20. Meng J, Hu Y, Wang Y, Wang X, Li C (2006) A Mesozoic gliding mammal from northeastern China. Nature 444:889–893CrossRefPubMedGoogle Scholar
  21. Néraudeau D, Perrichot D, Dejax J, Masure E, Nel A, Philippe M, Moreau P, Guillocheau F, Guyot T (2002) Un nouveau gisement à ambre insectifère et à végétaux (Albien terminal probable): archingeay (Charente-Maritime, France). Geobios 35:233–240CrossRefGoogle Scholar
  22. Novacek MJ (1997) Mammalian evolution: an early record bristling with evidence. Curr Biol 7:489–491CrossRefGoogle Scholar
  23. Peñalver E, Grimaldi D (2005) Assemblages of mammalian hair and blood-feeding midges (Insecta: Diptera: Psychodidae: Phlebotominae) in Miocene amber. Trans R Soc Edinb Earth Sci 96:177–195CrossRefGoogle Scholar
  24. Perrichot V (2005) Environnements paraliques à ambre et à végétaux du Crétacé nord-aquitain (Charentes, Sud-Ouest de la France). Mém Géosci Rennes 118:1–310Google Scholar
  25. Perrichot V, Girard V (2009) A unique piece of amber and the complexity of ancient forest ecosystems. Palaios 24:137–139CrossRefGoogle Scholar
  26. Perrichot V, Néraudeau D (2005) Reptile skin remains in the Cretaceous amber of France. C R Palevol 4:47–51CrossRefGoogle Scholar
  27. Perrichot V, Marion L, Néraudeau D, Vullo R, Tafforeau P (2008) The early evolution of feathers: fossil evidence from the Cretaceous amber of France. Proc R Soc B 275:1197–1202CrossRefPubMedGoogle Scholar
  28. Poinar GO Jr (1988) Hair in Dominican amber: evidence for tertiary land mammals in the Antilles. Experientia 44:88–89CrossRefGoogle Scholar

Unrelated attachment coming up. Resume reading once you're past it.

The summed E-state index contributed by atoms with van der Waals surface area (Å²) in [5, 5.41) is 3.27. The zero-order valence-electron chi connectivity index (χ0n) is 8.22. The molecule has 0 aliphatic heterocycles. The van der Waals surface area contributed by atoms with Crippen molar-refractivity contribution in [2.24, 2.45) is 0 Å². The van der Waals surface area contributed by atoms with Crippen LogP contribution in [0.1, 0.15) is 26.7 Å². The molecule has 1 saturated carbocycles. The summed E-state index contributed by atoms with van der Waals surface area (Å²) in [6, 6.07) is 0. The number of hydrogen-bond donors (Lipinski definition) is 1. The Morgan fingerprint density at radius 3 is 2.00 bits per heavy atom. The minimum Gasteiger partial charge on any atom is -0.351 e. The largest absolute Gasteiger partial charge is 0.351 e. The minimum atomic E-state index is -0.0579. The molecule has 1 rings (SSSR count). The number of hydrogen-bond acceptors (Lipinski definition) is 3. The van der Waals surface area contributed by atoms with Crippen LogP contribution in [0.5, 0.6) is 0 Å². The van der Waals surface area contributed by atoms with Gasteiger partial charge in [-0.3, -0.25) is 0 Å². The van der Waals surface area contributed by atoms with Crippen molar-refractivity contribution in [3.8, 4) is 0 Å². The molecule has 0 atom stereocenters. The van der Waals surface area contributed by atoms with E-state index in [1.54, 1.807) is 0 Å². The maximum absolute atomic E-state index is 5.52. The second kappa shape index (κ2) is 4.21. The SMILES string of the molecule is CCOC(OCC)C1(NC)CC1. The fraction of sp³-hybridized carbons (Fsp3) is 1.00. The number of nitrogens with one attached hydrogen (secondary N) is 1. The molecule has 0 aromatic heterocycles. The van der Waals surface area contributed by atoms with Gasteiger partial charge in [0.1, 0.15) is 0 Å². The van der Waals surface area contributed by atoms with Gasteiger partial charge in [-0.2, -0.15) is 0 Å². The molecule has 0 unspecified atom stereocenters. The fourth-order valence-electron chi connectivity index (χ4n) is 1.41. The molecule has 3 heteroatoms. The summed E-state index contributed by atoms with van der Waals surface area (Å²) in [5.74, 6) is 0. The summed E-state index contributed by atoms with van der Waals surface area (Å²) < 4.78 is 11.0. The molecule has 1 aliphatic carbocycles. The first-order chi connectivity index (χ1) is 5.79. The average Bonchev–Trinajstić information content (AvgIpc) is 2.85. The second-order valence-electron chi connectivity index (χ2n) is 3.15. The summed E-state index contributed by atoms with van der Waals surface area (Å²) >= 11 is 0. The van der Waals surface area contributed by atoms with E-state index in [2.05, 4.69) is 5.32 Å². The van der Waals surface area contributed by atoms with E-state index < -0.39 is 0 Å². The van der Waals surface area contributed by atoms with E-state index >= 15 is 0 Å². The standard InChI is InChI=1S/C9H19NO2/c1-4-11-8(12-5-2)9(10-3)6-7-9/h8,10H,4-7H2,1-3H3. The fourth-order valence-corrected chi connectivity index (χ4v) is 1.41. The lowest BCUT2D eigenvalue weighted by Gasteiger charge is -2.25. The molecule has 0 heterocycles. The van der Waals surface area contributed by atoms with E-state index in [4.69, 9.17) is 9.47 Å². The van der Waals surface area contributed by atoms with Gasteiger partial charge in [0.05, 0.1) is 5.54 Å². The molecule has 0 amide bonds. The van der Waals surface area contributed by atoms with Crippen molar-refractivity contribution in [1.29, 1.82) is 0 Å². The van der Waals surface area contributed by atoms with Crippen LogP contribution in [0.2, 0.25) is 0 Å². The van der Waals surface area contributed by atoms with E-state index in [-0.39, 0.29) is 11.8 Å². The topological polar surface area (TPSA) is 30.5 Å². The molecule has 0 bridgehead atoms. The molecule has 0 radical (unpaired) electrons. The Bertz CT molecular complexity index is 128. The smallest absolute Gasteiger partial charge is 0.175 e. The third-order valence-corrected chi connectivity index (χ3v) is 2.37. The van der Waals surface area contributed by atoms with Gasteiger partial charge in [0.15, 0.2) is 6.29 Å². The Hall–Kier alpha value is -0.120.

29. Poinar GO Jr, Columbus JT (1992) Adhesive grass spikelet with mammalian hair in Dominican amber: first fossil evidence of epizoochory. Experientia 48:906–908CrossRefPubMedGoogle Scholar
  30. Poinar GO Jr, Poinar R (1999) The amber forest: a reconstruction of a vanished world. Princeton University Press, PrincetonGoogle Scholar
  31. Poinar GO Jr, Poinar R (2008) What bugged the dinosaurs? Insects, disease, and death in the Cretaceous. Princeton University Press, PrincetonGoogle Scholar
  32. Pouech J, Mazin J-M, Billon-Bruyat J-P (2006) Microvertebrate biodiversity from Cherves-de-Cognac (Lower Cretaceous, Berriasian: Charente, France). In: Barrett PM, Evans S (eds), 9th Mesozoic Terrestrial Ecosystems and Biota, Manchester, pp 96–100Google Scholar
  33. Roberts EM, Rogers RR, Foreman BZ (2007) Continental insect borings in dinosaur bone: examples from the Late Cretaceous of Madagascar and Utah. J Paleontol 81:201–208CrossRefGoogle Scholar
  34. Rougier GW, Ji Q, Novacek MJ (2003) A new symmetrodont mammal with fur impressions from the Mesozoic of China. Acta Geol Sin 77:7–14Google Scholar
  35. Schmidt AR, Ragazzi E, Coppellotti O, Roghi G (2006) A microworld in Triassic amber. Nature 444:835CrossRefPubMedGoogle Scholar
  36. Springhorn R (1982) Neue Raubtiere (Mammalia: Creodonta et Carnivora) aus dem Lutetium der Grube Messel (Deutschland). Palaeontogr A 179:105–141Google Scholar
  37. Sukontason KL, Ngern-Klun R, Sripakdee D, Sukontason K (2007) Identifying fly puparia by clearing technique: application to forensic entomology. Parasitol Res 101:1407–1416CrossRefPubMedGoogle Scholar
  38. Teerink BJ (2003) Hair of West-European mammals: atlas and identification key. Cambridge University Press, CambridgeGoogle Scholar
  39. Voigt E (1952) Ein Haareinschluss mit Phthirapteren-Eiern im Bernstein. Mitt Geol Staatsinst Hamburg 2:59–74Google Scholar
  40. Vullo R, Gheerbrant E, de Muizon C, Néraudeau D (2009) The oldest modern therian mammal from Europe and its bearing on stem marsupial paleobiogeography. Proc Natl Acad Sci USA 106:19910–19915PubMedGoogle Scholar
  41. Xu X, Guo Y (2009) The origin and early evolution of feathers: insights from recent paleontological and neontological data. Vert PalAsiat 10:311–329Google Scholar
  42. Zherikhin VV, Sukatsheva ID (1973) On the Cretaceous insectiferous “ambers” (retinits) in the North Siberia. In: Narchuk EP (ed) Problems of the insect palaeontology. Lectures on the 24th Annual Readings in Memory of NA Kholodkovsky, Nauka, Leningrad, pp 3–48 [in Russian]Google Scholar

Copyright information

© Springer-Verlag 2010

Authors and Affiliations

  1. 1.Université de Rennes 1RennesFrance
  2. 2.Senckenberg Forschungsinstitut und NaturmuseumFrankfurt am MainGermany
  3. 3.Faculty of Sciences II, Department of BiologyLebanese UniversityFanar-MatnLebanon

Personalised recommendations